Marina Lagoon

Our Aquatic Gem

San Mateo’s best-known secret is its tranquil, inviting Marina Lagoon (Lagoon). Enjoyed by our residents, watercraft users, beach enthusiasts, and families of bird species from pelicans to sandpipers, our Lagoon is an amenity for all.  

History – A Tidal Slough

A remnant of a tidal slough that was diked and dredged, our Lagoon now helps to protect our city from flooding, while offering a recreation area, wildlife, and ecological resource. Our staff manage the Lagoon optimize these benefits for all citizens. 

Marina Lagoon - Parkside Brochure Cover
Quick Facts
Inlet: O’Neill Slough
Outlet: Seal Slough
Distance: 4.5 miles
Width: 300’-400’
Depth: Average 3 feet
Watershed: 10.3 mi2
Flow: North, controlled

Water Flow & Levels

The Lagoon’s primary water source is tidal flow from San Francisco Bay through O’Neill Slough during high tides. Bay water is augmented by perennial low volume freshwater inflow from Laurel Creek, Borel Creek, and other lesser drainages within a 10.3 square mile watershed. During the wet season, stormwater runoff can comprise a larger proportion of inflow over the short-term, depending upon the size of the storm event. 

Find more details on our water levels webpage.

  1. Water Quality
  2. Dredging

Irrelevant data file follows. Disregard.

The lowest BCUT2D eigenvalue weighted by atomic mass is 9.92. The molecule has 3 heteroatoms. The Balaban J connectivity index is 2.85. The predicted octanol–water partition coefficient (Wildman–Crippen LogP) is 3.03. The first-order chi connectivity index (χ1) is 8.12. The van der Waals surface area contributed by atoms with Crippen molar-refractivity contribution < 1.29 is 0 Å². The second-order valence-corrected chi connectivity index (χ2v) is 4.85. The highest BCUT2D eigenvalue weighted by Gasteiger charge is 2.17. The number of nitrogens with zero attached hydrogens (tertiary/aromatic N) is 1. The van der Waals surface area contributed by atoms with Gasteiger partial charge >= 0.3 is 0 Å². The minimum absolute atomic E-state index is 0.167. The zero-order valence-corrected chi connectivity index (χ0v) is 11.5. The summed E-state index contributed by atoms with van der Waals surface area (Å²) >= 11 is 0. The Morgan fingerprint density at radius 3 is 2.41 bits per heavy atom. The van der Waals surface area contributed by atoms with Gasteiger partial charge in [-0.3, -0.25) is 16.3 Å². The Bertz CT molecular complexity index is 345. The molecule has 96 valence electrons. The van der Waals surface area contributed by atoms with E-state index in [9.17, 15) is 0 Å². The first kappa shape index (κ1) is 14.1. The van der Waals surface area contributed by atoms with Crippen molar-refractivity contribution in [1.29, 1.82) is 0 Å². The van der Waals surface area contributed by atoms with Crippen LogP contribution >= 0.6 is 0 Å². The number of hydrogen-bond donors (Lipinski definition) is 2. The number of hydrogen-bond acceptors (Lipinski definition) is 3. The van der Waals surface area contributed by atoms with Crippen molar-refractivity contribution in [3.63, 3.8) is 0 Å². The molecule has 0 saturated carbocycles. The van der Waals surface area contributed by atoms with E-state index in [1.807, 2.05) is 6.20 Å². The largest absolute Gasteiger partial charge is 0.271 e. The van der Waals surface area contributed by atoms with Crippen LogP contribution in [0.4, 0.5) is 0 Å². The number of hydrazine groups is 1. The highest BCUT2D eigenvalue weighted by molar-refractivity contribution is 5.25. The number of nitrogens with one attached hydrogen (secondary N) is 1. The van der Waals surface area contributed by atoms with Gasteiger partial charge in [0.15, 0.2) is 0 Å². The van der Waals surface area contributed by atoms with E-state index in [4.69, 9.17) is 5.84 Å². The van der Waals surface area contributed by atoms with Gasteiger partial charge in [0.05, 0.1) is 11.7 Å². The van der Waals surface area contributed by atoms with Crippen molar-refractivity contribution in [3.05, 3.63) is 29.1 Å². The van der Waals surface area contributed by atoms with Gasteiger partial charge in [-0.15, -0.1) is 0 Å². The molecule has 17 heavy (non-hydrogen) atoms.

3. Permits
  4. Vegetation
  5. Funding

Water Quality in the Marina Lagoon

Water quality is an important factor contributing to life on the Lagoon. The Lagoon receives stormwater runoff from a majority of the City, and pollutants are carried through streets and storm drains directly to it. These pollutants include pesticides applied to residential and commercial landscapes, oil and grease from cars, litter, legacy pollutants such as mercury, and bacteria from animals, sanitary sewer overflows, and leaks.

We are subject to several regulatory requirements that direct us to perform certain activities and develop plans to limit and address these pollutants. 

It is important to maintain healthy conditions for people who use the Lagoon area for recreational purposes, and for wildlife and fauna who make it their home.  

San Mateo storm drains flow directly to the Lagoon without water treatment. We take every opportunity to remind our residents to report stormwater pollution.  

Help us spread the word about the importance of keeping our stormwater clean.

Recent Presentations

May 17, 2021 Stormwater Funding Analysis City Council Study Session (see video above)
Feb. 10, 2021 Stormwater Funding Analysis Sustainability and Infrastructure Commission
Dec. 9, 2020 Storm System Activities Sustainability and Infrastructure Commission 

Neighborhood UpdateMarina Logoon Pathway

Residents living near our Lagoon received an update in the mail in September 2021. Did we miss you? Email us to be added to our mailing list: